I was particularly hard on the production guys doing Marvel Team-Up, which had a horizontal Marvel banner, the MTU (Oft called Marvel Throw Up by the less charitable among us) logo, the abridged Spider-Man logo followed by whatever other logo was co-starring with Spidey. I always noticed when they had a co-star that didn't have his own logo, because clearly Saladino or Brodsky or one of the production guys had to quickly knock something together. Or, they decided to try a new logo, perhaps to rebrand the character, even though the word "rebrand" wouldn't be coined for another 15 years.

Just how crappy is this stat of the Ghost Rider? Do we even know who created it?

As Marvel moved in to the seventies, the top banner Marvel Comics Group logo became the standard, thus removing a half inch of space from the page. There was also a solid color drop that started to come in behind certain logos, or on certain months. Someone clearly had decided that the Captain America logo was too busy and they would alternate either black or yellow behind it to make it pop. Of course, given that it wasn't just "Captain America" then but "Captain America and the Falcon", you had a logo treatment that took literally almost 50% of the cover surface area!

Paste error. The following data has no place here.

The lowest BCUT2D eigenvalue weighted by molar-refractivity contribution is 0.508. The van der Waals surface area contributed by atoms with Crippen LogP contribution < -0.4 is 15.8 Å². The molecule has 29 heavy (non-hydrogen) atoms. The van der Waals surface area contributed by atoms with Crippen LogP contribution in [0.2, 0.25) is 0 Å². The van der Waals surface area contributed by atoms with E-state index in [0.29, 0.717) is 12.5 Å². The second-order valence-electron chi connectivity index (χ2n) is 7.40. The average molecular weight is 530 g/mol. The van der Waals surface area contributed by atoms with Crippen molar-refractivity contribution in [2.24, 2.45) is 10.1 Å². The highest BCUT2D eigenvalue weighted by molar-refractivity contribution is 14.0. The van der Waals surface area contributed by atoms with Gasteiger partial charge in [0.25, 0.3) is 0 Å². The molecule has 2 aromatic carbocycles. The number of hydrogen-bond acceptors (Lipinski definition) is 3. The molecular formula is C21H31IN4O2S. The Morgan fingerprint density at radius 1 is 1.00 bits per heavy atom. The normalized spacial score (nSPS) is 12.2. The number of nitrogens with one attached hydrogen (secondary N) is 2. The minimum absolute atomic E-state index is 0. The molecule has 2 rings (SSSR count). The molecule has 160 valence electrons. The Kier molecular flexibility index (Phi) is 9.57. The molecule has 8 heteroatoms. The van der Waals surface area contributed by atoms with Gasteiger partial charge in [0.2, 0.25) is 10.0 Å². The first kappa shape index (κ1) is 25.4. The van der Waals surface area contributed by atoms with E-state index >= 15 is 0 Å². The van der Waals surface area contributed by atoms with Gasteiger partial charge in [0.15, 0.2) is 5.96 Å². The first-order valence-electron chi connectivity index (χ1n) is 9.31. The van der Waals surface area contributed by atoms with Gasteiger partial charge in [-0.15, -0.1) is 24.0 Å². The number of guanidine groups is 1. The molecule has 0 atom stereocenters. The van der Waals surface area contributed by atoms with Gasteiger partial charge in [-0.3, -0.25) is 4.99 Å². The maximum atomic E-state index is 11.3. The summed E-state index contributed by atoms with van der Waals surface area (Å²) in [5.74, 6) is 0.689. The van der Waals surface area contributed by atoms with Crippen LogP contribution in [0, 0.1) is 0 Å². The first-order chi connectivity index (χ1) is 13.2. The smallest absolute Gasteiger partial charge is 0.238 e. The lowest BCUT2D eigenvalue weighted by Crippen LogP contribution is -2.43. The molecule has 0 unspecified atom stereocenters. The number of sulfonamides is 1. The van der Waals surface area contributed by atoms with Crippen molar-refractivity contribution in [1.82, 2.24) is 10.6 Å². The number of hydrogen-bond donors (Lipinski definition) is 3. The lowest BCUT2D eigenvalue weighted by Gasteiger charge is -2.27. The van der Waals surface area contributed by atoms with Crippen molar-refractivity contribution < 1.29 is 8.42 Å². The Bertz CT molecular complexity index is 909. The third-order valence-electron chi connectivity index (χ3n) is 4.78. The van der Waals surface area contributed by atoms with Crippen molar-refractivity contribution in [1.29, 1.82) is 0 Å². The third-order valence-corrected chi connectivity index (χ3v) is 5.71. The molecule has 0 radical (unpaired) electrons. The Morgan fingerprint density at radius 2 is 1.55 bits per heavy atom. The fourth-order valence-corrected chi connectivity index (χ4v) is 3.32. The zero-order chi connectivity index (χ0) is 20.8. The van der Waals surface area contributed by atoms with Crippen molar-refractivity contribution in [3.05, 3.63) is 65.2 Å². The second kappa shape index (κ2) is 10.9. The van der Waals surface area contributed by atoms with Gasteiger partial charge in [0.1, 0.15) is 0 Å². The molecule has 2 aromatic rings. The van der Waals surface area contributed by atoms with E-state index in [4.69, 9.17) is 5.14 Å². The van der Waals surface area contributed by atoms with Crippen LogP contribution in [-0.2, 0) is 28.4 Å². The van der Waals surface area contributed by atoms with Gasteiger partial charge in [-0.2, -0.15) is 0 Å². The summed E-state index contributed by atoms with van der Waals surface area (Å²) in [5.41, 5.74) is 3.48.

I mean, just how big and bold is this Cap logo from issue #104? And doesn't Captain America scream purple to you?

A "Yellow" month for Steve and Sam.

I also liked that they decided to make it easy of us kids perusing the spinner racks, but putting the name on the upper left corner, so that you could take a single thumb and finger connection and flip through all the books in a particular spinner slot in one fell swoop.

Every so often we see some logo work that echo's the negative space of those early FFs. We can see how much larger the Leave it to Chance logo was, in a design similar to the 1963 Marvels. After the initial 4 issue run, the UPS logo would be added, and the logo would be shrunk down slightly. Too bad.